There are signs Australia's housing downturn is now dragging on the economy

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  • Quarterly data from ANZ showed Australia’s housing market dragged on economic activity in the June quarter.
  • The “Stateometer” showed trend growth decelerated in Australia’s four largest states, which account for 90% of GDP.

Falling property prices are now weighing on economic sentiment across Australia, according to the results from ANZ’s latest “Stateometer”.

Economic momentum fell below the trend growth rate in each of Australia’s four largest states, which account for around 90% of domestic GDP.

The June quarter results show that momentum in Victoria, NSW, WA and Queensland is now below trend and decelerating:

Source: ANZ Bank

It marks a shift from the March quarter, when only WA’s economy was in the bottom-left quartile.

As a quick comparison, here’s what the Q1 trends looked like:

As at the end of March, there were signs the Sydney housing downturn was already starting to bite as the NSW economy was above trend but decelerating.

But both Victoria and Queensland were above trend and accelerating, before going into reverse in Q2.

“As we highlighted last quarter, the weighty housing sector has had a strong influence on the ANZ Stateometer,” said economists Cherelle Murphy and Jack Chambers.

“Every state, except Tasmania, experienced a drag from this component of their economies in the June quarter.”

Tasmania has been the best performing state for property over the last 12 months.

ANZ’s Stateometer is a composite index based on 37 economic indicators including household spending, the labour market and housing. The figures are reported with reference to the average trend, which gives a measure of whether growth in accelerating or decelerating.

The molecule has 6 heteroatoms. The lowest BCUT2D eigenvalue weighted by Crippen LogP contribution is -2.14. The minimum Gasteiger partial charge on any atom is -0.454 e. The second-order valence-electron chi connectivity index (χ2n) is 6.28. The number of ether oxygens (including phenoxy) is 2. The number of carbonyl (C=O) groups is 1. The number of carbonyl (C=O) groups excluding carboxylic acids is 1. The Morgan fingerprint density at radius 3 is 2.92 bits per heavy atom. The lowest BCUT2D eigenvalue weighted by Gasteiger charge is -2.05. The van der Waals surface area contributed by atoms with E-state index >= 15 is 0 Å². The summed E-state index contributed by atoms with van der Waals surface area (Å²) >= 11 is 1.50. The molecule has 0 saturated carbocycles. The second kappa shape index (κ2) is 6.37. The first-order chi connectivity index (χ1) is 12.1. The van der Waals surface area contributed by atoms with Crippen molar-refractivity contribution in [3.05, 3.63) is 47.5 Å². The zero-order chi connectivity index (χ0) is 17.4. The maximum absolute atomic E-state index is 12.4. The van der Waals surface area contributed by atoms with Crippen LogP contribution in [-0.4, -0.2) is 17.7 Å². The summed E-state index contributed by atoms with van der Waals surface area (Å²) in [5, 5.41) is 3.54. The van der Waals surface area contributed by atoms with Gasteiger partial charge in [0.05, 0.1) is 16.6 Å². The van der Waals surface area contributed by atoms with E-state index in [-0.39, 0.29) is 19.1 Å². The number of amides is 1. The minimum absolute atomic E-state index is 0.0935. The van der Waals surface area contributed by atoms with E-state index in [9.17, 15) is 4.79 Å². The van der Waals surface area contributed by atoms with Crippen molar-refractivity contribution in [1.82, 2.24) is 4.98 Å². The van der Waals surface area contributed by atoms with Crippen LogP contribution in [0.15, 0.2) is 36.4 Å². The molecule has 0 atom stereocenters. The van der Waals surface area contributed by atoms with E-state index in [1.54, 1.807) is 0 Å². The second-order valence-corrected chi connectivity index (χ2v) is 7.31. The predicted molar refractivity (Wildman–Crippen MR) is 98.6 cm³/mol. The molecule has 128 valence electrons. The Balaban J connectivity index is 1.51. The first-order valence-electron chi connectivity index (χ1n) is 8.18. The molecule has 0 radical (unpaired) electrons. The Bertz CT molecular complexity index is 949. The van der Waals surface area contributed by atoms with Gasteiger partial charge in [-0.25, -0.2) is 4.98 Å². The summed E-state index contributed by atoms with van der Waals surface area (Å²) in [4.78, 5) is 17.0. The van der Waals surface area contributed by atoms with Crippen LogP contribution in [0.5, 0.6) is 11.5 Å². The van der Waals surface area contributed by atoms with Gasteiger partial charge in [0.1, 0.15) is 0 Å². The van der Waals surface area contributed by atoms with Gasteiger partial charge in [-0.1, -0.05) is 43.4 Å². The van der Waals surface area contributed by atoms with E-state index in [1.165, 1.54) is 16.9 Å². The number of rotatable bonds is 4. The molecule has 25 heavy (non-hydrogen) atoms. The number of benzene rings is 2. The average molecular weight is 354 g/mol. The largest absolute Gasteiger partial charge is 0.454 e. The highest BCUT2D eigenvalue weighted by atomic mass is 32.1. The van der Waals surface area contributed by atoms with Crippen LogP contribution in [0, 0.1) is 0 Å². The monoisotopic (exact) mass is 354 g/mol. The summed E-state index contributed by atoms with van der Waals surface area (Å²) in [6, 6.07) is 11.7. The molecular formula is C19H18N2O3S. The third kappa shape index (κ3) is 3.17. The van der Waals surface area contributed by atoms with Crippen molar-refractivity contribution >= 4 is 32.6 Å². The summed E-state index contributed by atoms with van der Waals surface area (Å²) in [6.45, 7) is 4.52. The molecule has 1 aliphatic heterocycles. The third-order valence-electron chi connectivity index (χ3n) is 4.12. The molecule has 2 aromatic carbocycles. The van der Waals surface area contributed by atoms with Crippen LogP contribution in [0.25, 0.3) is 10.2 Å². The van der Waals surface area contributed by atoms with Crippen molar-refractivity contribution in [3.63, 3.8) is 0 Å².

The Q2 results showed activity in NSW fell below the long-run average for the first time since the start of last year.

And the trend in Victoria fell to its lowest level in over three years, despite the fact that Victoria leads other states in terms of population growth and construction activity.

However, “changed housing market sentiment has weighed on economic activity in the quarter,” the analysts said.

“Established house prices fell 1.6% (seasonally adjusted) in the June quarter, representing the first quarterly fall in six years.”

The falls in Victoria’s housing sub-index were offset by high levels of construction and infrastructure investment and a strong labour market.

For each of Australia’s two biggest states, ANZ still expects annual growth in Gross State Product for Q2 (to be released in November) will be around 3% — in line with the long-run average.

And across Australia, the Q2 data still highlighted some positive signs for the economy despite the drag from housing.

Labour markets maintained above-trend growth, company profits were strong and investment indicators are still positive, particularly for public infrastructure projects.

Most states also reported positive momentum for international trade and there are upside risks from commodity prices.

However, “some downside risks have become more acute”, ANZ said.

Murphy and Chambers said momentum in consumer spending fell in Q2, led by declines in the sub-indexes for personal finance and motor vehicle sales.

ANZ also cited the negative effects from the ongoing drought, and reduced business confidence stemming from recent political uncertainty.

But the housing factor was the main underlying theme in the latest data.

“Australian households are, on average, more vulnerable to changes in housing market sentiment due to high indebtedness,” Murphy and Chambers said.

With house prices still in decline, the Q3 Stateometer will provide another update on how sentiment is holding up amid the housing downturn.

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